Obtaining a bond and working capital
Getting working capital and surety bonds can be difficult
By Dan Auld
Masonry’s easy: Just learn about 10,000 years’ worth of engineering, physics and math about cutting, stacking, mixing and fastening brick, stone, limestone, concrete, glass, stucco, tile and other materials.
It’s often done in grueling conditions. And, if you don’t do it right, people die – nothing to it!
But getting the working capital and surety bond to complete a masonry job? Now that is difficult. It’s especially difficult for smaller contractors on government jobs. Especially the first one, as Joe Bucci found out.
When the financial tsunami of 2008 swept away contractors, Bucci sold assets, reduced overhead, and borrowed on his home. But to stay in business, he needed one more thing: new customers.
So he went where an increasing number of contractors are going: government projects. Bucci bid on his first government job, the weatherization of a 135-unit New Jersey apartment building. He had the skills and the low bid. But he almost lost the job before it even started.
“I could not get working capital or a bond,” Bucci says. “Most small business owners today cannot. That is because their credit was hurt over the last several years. And, today, a bond is really a line of credit, and is given – or not – based on a credit score. A credit score most small contractors today do not have. And if you do not have the credit score for a bond, you sure as heck do not have it for working capital.”
Rhonda Taylor had the same problem: She quit her job at the post office to start her own building maintenance and landscape company in St. Louis. Private clients were a good start. But Taylor wanted bigger fish. She wanted to take care of all those government buildings all over Missouri.
“We did the research and found out what the contract for building maintenance at the St. Louis airport was worth,” Taylor says. “We knew we could do the work for less.”
But, when Taylor tried to get bonding and working capital, six companies turned her down.
“They said I could not get a bond or working capital, because I did not have the credit or cash in the bank,” Taylor says. “We won the contract, but I thought I was going to have to give up on my first government job because no company would write us a bond. Or give us working capital.”
Finally, after one extension, Taylor found working capital and a bond, hours before the airport’s deadline to award the contract to the next lowest bidder.
Both Bucci and Taylor found working capital and a bond at Ox Bonding, a company that specializes in small contractors that do government work. Ox Bonding looked at the ability of Bucci and Taylor to do the work and complete the job, rather than only looking at credit scores.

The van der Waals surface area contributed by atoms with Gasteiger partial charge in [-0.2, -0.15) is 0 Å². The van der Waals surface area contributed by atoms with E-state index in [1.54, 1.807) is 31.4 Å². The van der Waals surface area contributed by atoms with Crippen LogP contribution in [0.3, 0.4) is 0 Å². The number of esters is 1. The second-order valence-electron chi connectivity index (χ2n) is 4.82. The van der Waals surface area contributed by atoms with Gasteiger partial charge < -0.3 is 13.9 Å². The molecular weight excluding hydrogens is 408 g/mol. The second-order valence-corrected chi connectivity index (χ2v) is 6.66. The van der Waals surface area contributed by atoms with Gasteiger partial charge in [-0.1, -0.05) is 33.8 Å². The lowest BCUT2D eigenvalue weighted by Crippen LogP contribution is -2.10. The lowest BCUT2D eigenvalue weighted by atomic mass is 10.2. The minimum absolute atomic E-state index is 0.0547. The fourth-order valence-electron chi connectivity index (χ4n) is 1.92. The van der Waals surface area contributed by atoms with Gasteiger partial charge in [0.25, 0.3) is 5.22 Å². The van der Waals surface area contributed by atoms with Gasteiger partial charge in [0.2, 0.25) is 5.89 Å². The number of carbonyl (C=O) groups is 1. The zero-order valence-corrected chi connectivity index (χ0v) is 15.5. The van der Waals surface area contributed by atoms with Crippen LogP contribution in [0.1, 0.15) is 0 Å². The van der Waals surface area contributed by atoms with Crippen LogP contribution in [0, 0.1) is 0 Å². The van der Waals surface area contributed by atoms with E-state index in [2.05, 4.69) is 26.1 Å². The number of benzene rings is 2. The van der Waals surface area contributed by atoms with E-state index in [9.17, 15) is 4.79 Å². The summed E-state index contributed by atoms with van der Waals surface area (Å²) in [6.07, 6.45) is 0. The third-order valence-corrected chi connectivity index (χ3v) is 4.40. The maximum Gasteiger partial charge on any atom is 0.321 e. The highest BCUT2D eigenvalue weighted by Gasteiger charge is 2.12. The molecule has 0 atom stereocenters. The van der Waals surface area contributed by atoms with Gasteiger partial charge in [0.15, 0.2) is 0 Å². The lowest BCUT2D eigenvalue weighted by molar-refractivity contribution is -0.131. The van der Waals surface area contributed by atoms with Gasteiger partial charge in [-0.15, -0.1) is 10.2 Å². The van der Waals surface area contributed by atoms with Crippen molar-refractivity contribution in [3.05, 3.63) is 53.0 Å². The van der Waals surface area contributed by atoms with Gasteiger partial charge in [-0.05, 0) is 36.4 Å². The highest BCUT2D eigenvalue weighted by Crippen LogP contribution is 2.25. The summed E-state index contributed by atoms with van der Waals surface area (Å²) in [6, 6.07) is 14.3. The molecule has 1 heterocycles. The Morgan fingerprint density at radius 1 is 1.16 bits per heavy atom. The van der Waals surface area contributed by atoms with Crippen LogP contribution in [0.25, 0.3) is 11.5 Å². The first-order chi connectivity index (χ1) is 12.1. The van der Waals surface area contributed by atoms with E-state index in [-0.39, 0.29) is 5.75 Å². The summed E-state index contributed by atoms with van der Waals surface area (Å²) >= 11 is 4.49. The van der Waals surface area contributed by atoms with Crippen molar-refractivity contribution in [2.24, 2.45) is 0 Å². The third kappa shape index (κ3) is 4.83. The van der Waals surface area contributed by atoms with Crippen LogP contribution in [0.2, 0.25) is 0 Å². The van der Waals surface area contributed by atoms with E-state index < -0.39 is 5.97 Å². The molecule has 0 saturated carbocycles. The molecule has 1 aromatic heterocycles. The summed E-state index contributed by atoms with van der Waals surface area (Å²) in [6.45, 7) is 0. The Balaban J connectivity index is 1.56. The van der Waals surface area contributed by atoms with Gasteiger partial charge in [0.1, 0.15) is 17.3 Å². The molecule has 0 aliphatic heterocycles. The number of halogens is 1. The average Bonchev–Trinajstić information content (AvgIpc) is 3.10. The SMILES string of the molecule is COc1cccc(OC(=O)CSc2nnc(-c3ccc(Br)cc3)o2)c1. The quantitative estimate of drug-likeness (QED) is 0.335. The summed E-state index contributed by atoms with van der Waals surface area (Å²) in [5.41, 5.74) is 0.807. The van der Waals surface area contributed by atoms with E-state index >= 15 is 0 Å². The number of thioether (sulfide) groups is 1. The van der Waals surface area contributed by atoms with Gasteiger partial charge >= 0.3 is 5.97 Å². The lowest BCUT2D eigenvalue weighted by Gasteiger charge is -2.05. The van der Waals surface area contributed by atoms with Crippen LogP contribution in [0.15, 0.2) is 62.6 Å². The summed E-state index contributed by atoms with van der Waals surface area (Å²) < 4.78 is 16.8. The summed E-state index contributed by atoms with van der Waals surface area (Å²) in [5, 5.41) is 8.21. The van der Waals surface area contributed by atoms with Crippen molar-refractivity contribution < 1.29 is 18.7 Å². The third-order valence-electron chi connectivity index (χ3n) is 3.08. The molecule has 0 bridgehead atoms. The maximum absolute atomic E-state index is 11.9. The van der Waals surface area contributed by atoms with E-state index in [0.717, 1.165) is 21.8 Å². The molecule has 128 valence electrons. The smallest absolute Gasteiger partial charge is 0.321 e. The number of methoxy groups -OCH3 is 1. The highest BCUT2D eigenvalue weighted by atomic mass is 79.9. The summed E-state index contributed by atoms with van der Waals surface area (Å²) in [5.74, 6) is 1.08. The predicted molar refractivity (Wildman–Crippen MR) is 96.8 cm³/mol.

“When I was a teenager, I sat at the kitchen table when the insurance broker told my dad, a contractor with a spotless record, that he could not do a larger job because he did not have the credit to get working capital and a bigger bond,” says Robert Berman, co-founder of Ox Bonding. “Today it is even worse. That is why we started Ox Bonding: There are a lot of great companies out there doing great work that deserve a bond, and working capital, too.”
Robert Berman is more Steve Jobs than Mother Teresa: He just found a better way to manage risk.
“Our underwriters are construction people, not accountants,” Berman says. “So we look under the hood, check their books, look at their past jobs, and make sure they can do the work. Only then do we issue a bond and make sure they have working capital.”
Ox Bonding also controls the distribution of funds. This further reduces its risk that a contractor will not pay its subs or fail to complete the job. And, if its customers choose, Ox Bonding also will pay taxes, do payroll, and perform other back office functions that free the contractors up to do what they do best.
“The big companies are just not writing bonds or giving working capital for small contractors,” Bucci says. “Ox Bonding does. Without them, I would not be in public work business.”
Ox Bonding is one example, so be diligent, and do your homework on bonding companies. Companies looking to help smaller contractors are out there, making bond and working capital possible to obtain.
Originally published in Masonry magazine.
About the Author
Dan Auld is an award-winning writer and business owner in San Diego.